Military Whistleblowers Protection Act

Honorable Military Whistleblower: Why Daniel Davis Is and Bradley Manning Is Not

One of the hottest, and most important, stories of the last week has been that broken by Scott Shane in the New York Times, on February 5th, of Army Lt. Col. Daniel L. Davis’ stunning report on the unmitigated duplicity and disaster that characterizes the American war in Afghanistan. It painted the story of a man, Davis, committed to his country, to his service and to the truth but internally tortured by the futility and waste he saw in Afghanistan, and the deception of the American public and their Congressional representatives by the Pentagon and White House.

And then, late last month, Colonel Davis, 48, began an unusual one-man campaign of military truth-telling. He wrote two reports, one unclassified and the other classified, summarizing his observations on the candor gap with respect to Afghanistan. He briefed four members of Congress and a dozen staff members, spoke with a reporter for The New York Times, sent his reports to the Defense Department’s inspector general — and only then informed his chain of command that he had done so.

Concurrent with Shane’s NYT article, Davis himself published an essay overview of what he knew and saw in the Armed Forces Journal.

The one thing that was not released with either Shane or Davis’ article was the actual Davis report itself, at least the unclassified version thereof. The unclassified Davis report has now been published, in its entire original form, by Michael Hastings in Rolling Stone in The Afghanistan Report the Pentagon Doesn’t Want You to Read.

The report is every bit as detailed, factually supported and damning as the articles by Shane and Davis portrayed. It is a must, but disturbing, read. If the American people care about economic waste and efficacy and morality of their foreign military projection, both the Obama Administration and the Pentagon will be browbeat with the picture and moment of sunlight Daniel Davis has provided. Jim White has penned an excellent discussion of the details of the Davis report.

My instant point here, however, is how Davis conducted himself in bringing his sunlight, and blowing the whistle, on wrongful US governmental and military conduct. Davis appears to have attempted to carefully marshal his evidence, separated the classified from the unclassified, released only unclassified reportage himself and to the press, taken the classified reportage to appropriate members of Congress and the DOD Inspector General, and notified his chain of command. Davis insured that, while the classified information and facts were protected from inappropriate and reckless release, they could not be buried by leveraging his unclassified press publication. In short, Daniel Davis is the epitome of a true military whistleblower, both in fact, and Continue reading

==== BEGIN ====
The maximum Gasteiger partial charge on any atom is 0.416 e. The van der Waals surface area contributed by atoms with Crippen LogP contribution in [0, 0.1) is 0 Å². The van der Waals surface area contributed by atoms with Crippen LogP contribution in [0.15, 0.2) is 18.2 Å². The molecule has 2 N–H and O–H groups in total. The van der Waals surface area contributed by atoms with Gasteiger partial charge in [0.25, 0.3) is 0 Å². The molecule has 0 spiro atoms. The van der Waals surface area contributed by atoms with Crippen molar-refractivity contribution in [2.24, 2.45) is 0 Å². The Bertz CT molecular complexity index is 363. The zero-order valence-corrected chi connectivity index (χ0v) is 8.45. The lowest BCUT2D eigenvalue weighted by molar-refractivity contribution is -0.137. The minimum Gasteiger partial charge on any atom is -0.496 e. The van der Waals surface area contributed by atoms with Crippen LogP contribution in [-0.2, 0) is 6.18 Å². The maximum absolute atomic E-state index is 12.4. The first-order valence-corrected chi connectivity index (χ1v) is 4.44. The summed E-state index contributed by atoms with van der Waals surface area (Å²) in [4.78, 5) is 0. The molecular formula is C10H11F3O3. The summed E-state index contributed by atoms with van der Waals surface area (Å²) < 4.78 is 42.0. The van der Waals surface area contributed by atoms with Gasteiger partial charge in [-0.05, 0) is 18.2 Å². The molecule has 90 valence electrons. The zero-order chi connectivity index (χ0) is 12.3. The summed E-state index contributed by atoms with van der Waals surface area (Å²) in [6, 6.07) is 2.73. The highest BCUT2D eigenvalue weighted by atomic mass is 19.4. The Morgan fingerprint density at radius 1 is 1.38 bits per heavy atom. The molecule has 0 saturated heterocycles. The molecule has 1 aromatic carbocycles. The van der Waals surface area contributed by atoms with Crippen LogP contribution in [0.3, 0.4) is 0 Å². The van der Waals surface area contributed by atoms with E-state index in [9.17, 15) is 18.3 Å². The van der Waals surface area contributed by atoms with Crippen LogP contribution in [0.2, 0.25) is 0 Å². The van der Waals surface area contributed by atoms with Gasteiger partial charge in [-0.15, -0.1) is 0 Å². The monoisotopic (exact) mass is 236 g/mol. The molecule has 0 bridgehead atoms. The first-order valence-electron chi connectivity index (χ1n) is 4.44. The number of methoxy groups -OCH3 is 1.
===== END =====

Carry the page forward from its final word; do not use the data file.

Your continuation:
On the Manning Art. 32, Court Secrecy & Nat. Sec. Cases

I somehow stumbled into an article for The Nation by Rainey Reitman entitled Access Blocked to Bradley Manning’s Hearing. To make a long story short, in a Twitter exchange today with Ms. Reitman and Kevin Gosztola of Firedoglake (who has done yeoman’s work covering the Manning hearing), I questioned some of the statements and inferences made in Ms. Reitman’s report. She challenged me to write on the subject, so here I am.

First, Ms. Reitman glibly offered to let me use her work as “foundation” to work off of. Quite frankly, not only was my point not originally to particularly go further; my point, in fact, was that her foundation was deeply and materially flawed.

Reitman starts off with this statement:

The WikiLeaks saga is centered on issues of government transparency and accountability, but the public is being strategically denied access to the Manning hearing, one of the most important court cases in our lifetime.